Zoom and RingCentral Exploits Allow Remote Webcam Access

Originally published at: https://tidbits.com/2019/07/09/zoom-and-ringcentral-exploits-allows-remote-webcam-access/

Video conference systems Zoom and RingCentral have major vulnerabilities that could trigger your Web cam without permission. Here’s how to patch it yourself.

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Thanks for bringing us the solution for this! I use it weekly for a class I teach, and it has worked really well. I have always hosted, though, never joined someone else’s session. All of the specifics and instructions in your article made perfect sense, but when I came to this sentence…

I’m able to still join conferences, but you may have to install the client yourself before joining a conference (the horror!)

I guess I’m reading it wrong, but I’m left asking, “Does Josh mean ‘If you’ve never used Zoom, you may have to install the app but then disable part of it by following these instructions; just using your regular browser won’t/may not work’?”

Thanks again.

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Zoom has updated its statement, and is now rushing out an update that will remove the Web server. We’ll update our instructions when that happens.

The purpose of the Web server is to reinstall the client if you’ve uninstalled it, so you may have to take a few more steps to join a conference if you’ve uninstalled the app. I’d rewrite it to be clearer, but when Zoom updates the app to remove the Web server I’ll have to rewrite the article anyway, so…

Blue Jeans uses the same nonsense, and the app has not been updated to remove it (so far, from what I can see):


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All of the terminal commands are a bit of overkill; there’s a much simpler way to deal with this. Go to System Preferences --> Users & Groups --> Login Items. You’ll see “Zoom Opener” listed there - just select it and click the “-” to delete it. Then log out or restart your Mac. That will stop the background server from running automatically, but the file will still be in a hidden “.zoomus” folder (to delete that, the terminal command is still useful, but it won’t do anything if you leave it there).

Zoom has released a new version of its client, version 4.4.4 (53932.0709), which offers a complete uninstall option and ditches the hidden server. I’ve update the article to reflect that update, but I’ve left the Terminal commands for historical reference and in case another bad app pulls a similar stunt.

Or in case, for some unfathomable reason, people are reluctant to download and install yet more software from these known purveyors of malware.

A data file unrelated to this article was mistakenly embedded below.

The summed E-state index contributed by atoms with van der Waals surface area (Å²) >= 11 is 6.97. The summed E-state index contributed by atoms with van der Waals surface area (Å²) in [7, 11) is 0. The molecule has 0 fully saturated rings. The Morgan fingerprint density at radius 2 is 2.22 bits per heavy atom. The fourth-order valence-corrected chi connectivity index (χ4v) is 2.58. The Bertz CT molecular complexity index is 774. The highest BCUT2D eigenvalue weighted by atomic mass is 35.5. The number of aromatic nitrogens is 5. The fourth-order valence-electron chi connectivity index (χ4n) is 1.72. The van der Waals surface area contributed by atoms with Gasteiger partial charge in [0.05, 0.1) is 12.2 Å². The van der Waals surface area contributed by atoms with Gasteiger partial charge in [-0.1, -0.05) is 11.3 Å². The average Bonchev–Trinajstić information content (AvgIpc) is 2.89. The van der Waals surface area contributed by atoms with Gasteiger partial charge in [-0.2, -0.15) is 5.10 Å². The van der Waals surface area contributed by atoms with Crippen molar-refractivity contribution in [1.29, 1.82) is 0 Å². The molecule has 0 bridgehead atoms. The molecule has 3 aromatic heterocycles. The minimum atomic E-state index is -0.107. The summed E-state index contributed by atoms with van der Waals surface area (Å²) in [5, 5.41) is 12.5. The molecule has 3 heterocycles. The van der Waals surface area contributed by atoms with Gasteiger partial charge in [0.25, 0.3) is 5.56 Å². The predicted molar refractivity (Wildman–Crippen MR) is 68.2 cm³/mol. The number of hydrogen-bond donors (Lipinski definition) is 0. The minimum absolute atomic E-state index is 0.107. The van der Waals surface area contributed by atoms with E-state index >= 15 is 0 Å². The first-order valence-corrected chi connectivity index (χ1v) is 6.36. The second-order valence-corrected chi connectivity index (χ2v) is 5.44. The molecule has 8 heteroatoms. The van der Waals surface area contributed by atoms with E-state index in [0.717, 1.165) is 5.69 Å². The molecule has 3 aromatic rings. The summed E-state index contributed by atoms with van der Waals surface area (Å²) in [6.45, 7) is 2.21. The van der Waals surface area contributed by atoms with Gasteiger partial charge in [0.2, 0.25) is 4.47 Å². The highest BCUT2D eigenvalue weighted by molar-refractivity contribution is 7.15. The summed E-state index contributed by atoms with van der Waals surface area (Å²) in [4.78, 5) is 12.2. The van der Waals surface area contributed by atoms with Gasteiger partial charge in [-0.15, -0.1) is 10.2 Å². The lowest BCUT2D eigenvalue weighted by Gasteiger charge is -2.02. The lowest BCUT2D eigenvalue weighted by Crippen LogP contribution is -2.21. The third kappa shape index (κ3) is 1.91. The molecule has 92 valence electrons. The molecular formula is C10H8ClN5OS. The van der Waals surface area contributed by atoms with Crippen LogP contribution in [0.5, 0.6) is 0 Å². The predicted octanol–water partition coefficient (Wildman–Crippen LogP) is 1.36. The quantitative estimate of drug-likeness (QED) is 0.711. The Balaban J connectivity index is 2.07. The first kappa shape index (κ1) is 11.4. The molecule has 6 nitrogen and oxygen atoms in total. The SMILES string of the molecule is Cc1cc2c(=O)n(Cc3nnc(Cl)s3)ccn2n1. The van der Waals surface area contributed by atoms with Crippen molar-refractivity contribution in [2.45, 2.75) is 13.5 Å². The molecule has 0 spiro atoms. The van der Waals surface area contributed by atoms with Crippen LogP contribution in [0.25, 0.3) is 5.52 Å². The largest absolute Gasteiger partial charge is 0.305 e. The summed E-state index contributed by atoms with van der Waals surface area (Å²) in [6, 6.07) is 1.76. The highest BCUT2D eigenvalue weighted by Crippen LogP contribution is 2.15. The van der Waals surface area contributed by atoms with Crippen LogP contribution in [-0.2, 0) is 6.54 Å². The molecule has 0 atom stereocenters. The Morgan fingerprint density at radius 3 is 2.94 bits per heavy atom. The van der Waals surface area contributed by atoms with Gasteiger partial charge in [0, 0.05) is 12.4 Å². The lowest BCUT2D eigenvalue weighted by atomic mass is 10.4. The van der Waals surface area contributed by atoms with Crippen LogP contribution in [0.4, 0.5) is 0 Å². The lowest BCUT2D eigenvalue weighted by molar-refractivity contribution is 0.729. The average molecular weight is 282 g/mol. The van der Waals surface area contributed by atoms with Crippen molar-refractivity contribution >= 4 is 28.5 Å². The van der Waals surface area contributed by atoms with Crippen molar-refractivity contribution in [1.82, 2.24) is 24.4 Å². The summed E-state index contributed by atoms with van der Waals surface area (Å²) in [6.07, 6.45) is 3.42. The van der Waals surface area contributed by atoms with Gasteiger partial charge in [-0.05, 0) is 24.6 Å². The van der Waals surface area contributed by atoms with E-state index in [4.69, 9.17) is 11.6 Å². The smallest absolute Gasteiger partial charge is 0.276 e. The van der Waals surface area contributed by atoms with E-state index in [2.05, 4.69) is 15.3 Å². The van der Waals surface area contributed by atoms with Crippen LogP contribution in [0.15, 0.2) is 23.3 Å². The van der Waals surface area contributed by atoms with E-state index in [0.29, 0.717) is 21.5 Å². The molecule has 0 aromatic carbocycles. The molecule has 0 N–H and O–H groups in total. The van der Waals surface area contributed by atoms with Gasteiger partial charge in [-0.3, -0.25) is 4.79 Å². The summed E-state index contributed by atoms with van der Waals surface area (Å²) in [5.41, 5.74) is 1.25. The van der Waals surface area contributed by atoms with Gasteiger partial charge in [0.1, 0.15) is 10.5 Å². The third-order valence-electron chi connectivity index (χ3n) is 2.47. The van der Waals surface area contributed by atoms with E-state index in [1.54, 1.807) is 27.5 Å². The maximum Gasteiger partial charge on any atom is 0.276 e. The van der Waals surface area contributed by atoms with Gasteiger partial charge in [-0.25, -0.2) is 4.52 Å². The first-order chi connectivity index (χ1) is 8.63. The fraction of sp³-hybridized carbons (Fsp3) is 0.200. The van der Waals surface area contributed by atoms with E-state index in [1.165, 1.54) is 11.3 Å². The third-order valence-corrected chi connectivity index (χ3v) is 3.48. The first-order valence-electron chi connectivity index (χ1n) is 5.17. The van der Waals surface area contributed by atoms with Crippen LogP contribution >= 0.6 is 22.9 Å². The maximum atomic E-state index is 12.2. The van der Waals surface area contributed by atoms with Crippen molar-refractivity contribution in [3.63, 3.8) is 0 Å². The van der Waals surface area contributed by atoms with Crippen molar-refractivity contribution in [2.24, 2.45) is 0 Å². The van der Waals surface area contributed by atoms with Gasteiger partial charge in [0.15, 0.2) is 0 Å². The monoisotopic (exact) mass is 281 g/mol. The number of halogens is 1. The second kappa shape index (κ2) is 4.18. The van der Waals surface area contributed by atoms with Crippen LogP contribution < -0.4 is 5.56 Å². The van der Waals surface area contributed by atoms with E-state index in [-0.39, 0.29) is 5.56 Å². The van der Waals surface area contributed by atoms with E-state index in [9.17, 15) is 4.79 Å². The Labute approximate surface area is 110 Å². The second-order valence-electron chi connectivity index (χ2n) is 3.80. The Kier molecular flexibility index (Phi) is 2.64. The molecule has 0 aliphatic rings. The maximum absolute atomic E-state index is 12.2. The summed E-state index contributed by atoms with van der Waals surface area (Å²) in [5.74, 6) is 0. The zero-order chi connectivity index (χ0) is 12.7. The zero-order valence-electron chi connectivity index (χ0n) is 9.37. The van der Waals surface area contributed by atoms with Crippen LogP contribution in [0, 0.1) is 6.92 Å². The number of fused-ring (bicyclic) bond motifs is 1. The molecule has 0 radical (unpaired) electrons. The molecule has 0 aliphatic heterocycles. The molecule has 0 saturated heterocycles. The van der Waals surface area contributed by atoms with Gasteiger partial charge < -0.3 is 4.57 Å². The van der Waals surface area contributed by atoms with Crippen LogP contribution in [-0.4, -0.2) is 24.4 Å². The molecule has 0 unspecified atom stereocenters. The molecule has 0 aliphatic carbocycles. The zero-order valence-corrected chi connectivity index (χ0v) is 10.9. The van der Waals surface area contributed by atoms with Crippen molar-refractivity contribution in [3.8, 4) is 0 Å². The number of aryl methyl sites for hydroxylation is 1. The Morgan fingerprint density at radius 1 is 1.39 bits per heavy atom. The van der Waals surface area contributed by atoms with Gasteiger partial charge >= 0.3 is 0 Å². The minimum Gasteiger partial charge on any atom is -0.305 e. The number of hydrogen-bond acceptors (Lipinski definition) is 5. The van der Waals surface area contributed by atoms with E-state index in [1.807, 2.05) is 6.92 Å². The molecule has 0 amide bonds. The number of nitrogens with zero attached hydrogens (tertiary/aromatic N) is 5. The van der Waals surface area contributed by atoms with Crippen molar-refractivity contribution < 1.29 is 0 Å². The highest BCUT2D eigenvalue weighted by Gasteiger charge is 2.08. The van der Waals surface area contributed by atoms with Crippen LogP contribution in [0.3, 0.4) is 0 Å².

Fool me once…

Now Apple has joined in on the fun, releasing a silent update to kill the Zoom Web server. I’ve updated the article again to reflect that.

I’ve updated the article AGAIN to add more information about the stealth Apple update, and to add instructions from Karan Lyons on how to mitigate the vulnerability in Chrome and Firefox. Really, I just advise updating the Zoom client and uninstalling it entirely, it’ll save you a lot of trouble.

While the second of Leitschuh’s proof of concept links works and dumps me into the conference (audio/video initially both off as set in prefs), the first link just leads me to a page with broken image link. :confused:

Apple has released a second silent update to address vulnerabilities in RingCentral and Zhumu, the Chinese version of Zoom.

And with Zoom already showing incredibly poor judgment, we advise uninstalling the client unless you absolutely need it.

Just wondering, what app would you suggest for duplicating Zoom’s functionality?

Howard Oakley has penned a nice article about how to check that Zoom is really gone.

Since I read your article, I’ve been checking the System Information app’s “Installations” list, but the “MRTConfigData” item still says “1.28, 2018/01/27, 15:59.”
This morning (Japan time) I installed Security Update 2019-004 into my iMac’s High Sierra 10.3.6, but System Information still says the same thing about MRTConfigData.

I searched for files that has the text string “METConfigData” in the name, and EasyFind found two files named com.apple.pkg.MRTConfigData…, one ending with".plist", and another ending with “.bom”, and both are in /System/Library/Receipts, and are dated 2018/01/27, 15:59.

Howard Oakley’s page says High Sierra should have MRT Config Data version 1.47, 18 July 2019, but my iMac’s High Sierra system doesn’t have that! It says only version 1.28 of January 2018.

However, there is an application named “MRT” in /System/Library/CoreServices, and its last modified date is today, July 23, 2019, 9:50 AM (Japan time), that was when Security Update 2019-004 was being installed.